You can determine how much nitrogen is in a bag by using the NPK ratio and the weight of the fertilizer, which should be on the bag somewhere. Multiply the weight and the nitrogen percentage. Then, divide the result by 100.
For example, in a 12-4-8 bag that’s 50 pounds, you’d multiply 12 and 50, then divide by 100. The result is six pounds of nitrogen in the bag.
Next, make sure you know the square footage of your fescue yard. In this example, you can apply one bag of fertilizer to 6000 sq ft. Hence, it gets one pound of total nitrogen, or to a 4000 sq ft.
Lawn with 1.5 pounds of nitrogen evenly spread out. Having more fertilizer than you need is fine since you can save it for the next application.
How Can You Determine the Area of Your Fescue Lawn?
You can easily find the square footage of your fescue lawn by measuring its length and width, then multiplying them together. For example, say your yard is 150 feet long and 80 feet wide. You’d have an area of 12000 sq ft.
Once you know the square footage your fescue grass covers, you can determine how many bags of fertilizer you’ll need to feed it properly.
When Do You Apply Fertilizer on Fescue Grass?
You’ll want to apply fertilizer to fescue a few times during the year. In doing so, you’re ensuring that the grass always has the nutrients it needs to grow well. Many gardeners recommend fertilizing fescue at the end of winter, in the middle of spring, and the early fall.
For late winter, the best time to apply is in late February. Then use it around April 1st, about five weeks from the previous fertilizer application.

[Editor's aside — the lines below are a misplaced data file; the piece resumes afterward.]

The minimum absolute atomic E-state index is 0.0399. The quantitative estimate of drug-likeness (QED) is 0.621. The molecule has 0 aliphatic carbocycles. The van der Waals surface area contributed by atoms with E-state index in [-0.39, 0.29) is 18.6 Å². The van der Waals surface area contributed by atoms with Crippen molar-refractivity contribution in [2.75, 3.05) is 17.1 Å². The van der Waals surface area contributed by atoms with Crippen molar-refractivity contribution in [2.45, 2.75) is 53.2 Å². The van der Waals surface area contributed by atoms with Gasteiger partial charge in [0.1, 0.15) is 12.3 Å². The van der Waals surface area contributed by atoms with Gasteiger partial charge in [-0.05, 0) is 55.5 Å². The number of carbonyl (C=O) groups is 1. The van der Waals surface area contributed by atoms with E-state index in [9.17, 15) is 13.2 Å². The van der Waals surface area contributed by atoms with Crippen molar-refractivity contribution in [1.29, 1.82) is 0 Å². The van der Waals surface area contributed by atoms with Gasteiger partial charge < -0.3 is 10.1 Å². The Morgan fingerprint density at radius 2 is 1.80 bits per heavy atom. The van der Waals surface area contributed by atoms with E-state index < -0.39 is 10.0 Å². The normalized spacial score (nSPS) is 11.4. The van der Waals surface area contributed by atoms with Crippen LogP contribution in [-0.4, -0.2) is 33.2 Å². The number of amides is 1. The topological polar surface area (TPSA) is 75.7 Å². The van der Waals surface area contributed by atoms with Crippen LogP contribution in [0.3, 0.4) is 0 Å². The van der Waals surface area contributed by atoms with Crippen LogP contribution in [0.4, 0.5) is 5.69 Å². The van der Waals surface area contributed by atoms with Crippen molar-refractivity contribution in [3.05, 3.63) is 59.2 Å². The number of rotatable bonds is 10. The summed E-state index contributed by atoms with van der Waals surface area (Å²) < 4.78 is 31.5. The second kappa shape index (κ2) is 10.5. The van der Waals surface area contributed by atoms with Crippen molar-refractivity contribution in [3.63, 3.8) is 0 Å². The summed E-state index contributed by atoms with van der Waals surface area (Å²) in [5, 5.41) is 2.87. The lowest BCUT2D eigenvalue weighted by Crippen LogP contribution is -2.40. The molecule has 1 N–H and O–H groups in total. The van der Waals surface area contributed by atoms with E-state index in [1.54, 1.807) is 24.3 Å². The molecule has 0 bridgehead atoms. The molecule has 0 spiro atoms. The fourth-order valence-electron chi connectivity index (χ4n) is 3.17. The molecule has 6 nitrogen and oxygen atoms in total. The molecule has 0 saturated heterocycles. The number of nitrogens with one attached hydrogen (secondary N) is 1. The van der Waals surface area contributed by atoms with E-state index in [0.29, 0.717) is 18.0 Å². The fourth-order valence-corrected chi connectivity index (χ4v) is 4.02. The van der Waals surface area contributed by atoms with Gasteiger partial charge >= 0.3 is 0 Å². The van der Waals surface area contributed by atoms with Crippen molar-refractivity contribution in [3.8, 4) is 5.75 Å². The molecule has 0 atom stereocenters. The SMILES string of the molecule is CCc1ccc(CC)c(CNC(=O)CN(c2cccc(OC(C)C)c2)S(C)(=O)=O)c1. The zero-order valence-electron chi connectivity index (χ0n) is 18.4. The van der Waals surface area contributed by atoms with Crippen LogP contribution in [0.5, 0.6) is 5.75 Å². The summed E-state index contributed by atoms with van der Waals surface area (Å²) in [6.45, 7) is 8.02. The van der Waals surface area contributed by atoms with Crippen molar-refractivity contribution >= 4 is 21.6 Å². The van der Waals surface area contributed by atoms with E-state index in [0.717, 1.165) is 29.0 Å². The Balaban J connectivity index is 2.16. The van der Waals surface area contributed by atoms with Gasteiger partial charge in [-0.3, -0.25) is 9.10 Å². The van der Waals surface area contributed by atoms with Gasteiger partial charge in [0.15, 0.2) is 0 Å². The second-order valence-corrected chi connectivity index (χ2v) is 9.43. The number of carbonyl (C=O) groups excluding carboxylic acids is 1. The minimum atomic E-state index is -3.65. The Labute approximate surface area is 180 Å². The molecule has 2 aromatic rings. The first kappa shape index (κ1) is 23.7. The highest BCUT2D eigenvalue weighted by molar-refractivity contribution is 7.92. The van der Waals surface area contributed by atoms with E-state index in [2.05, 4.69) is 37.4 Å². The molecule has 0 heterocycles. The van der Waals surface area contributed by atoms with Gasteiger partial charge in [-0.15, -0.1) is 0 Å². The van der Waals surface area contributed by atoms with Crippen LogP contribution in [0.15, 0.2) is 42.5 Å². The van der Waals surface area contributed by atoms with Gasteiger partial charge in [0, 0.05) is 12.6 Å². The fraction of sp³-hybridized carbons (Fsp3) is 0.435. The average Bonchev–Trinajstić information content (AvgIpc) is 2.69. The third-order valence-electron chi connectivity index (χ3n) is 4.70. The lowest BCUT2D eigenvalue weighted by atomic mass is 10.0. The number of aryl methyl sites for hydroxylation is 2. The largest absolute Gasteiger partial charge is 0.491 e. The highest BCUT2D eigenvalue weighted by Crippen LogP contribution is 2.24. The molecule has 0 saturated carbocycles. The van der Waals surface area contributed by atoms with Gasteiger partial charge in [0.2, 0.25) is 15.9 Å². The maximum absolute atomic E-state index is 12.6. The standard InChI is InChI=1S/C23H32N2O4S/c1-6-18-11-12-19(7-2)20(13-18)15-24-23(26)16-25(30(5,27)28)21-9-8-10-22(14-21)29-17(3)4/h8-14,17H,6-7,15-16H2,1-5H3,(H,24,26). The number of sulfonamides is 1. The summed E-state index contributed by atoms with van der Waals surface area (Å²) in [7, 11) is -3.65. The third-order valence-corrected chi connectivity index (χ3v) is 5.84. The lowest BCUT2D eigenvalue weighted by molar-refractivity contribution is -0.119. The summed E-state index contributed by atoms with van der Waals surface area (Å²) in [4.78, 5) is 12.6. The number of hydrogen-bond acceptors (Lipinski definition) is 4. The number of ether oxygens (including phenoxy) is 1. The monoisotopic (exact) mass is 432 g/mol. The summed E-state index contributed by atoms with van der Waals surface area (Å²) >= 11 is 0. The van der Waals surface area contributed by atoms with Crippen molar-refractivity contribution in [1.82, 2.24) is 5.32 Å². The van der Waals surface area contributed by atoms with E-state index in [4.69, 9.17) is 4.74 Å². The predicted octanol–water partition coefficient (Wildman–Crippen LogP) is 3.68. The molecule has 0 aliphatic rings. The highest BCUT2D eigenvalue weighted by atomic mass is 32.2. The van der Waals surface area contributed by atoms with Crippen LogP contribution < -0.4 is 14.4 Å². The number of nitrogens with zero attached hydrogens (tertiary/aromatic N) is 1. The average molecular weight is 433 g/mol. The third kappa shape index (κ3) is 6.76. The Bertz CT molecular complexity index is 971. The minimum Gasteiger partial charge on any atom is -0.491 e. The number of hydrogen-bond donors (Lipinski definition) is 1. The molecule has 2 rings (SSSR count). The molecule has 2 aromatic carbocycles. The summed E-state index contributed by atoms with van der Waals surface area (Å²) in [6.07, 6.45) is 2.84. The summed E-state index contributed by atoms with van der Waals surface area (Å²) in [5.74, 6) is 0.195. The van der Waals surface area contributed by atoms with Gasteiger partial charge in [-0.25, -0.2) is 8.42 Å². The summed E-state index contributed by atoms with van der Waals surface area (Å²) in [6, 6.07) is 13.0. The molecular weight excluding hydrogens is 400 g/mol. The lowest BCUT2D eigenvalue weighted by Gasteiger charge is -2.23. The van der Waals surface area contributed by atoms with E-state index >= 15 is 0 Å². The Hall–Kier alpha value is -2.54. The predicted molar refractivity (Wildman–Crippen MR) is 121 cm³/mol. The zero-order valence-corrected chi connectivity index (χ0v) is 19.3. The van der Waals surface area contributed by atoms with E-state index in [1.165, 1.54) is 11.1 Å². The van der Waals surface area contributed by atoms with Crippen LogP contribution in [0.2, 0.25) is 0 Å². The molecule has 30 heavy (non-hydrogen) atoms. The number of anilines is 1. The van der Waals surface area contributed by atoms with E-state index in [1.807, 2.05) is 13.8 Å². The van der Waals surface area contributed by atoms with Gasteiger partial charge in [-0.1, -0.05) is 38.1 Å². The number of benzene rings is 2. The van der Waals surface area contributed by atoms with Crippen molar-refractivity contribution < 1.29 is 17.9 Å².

Finally, apply fertilizer to fescue grass in early September. You don’t need to worry about doing it again until February.
It’s worth noting that fescue grass grows the most during the colder months, so you want to ensure it has access to ample nutrition before winter hits.
Overall, you’ll need to space out your fertilizer applications. You don’t want to overload the fescue, but it still needs consistent nutrients.
Many gardeners and lawn care experts write down a schedule to assist them in tracking applications.
Do You Water Fescue After Fertilizer?
You must water your fescue after applying any fertilizer. The water runs across the fescue and pulls the nutrients into the soil as it soaks into the ground. From there, the fescue can absorb nutrients through its roots.
Watering your fescue after using a fertilizer can prevent your lawn from getting all the nutrients. So, skipping this step can waste some of the nutrients in the fertilizer. It’s best to always water afterward because of this.
Is Applying Fertilizer in Winter Safe For Fescue?
Applying fertilizer to fescue won’t kill your yard as long as you do it when it’s above 50°F (10°C). Most years, you must wait until late February to get the best results. Sometimes, you may need to hold off until March.
Fertilizing fescue during the winter can give it enough nutrients to strengthen its roots, which helps with overall growth. The fescue will store unused nutrients and continue growing well during the year.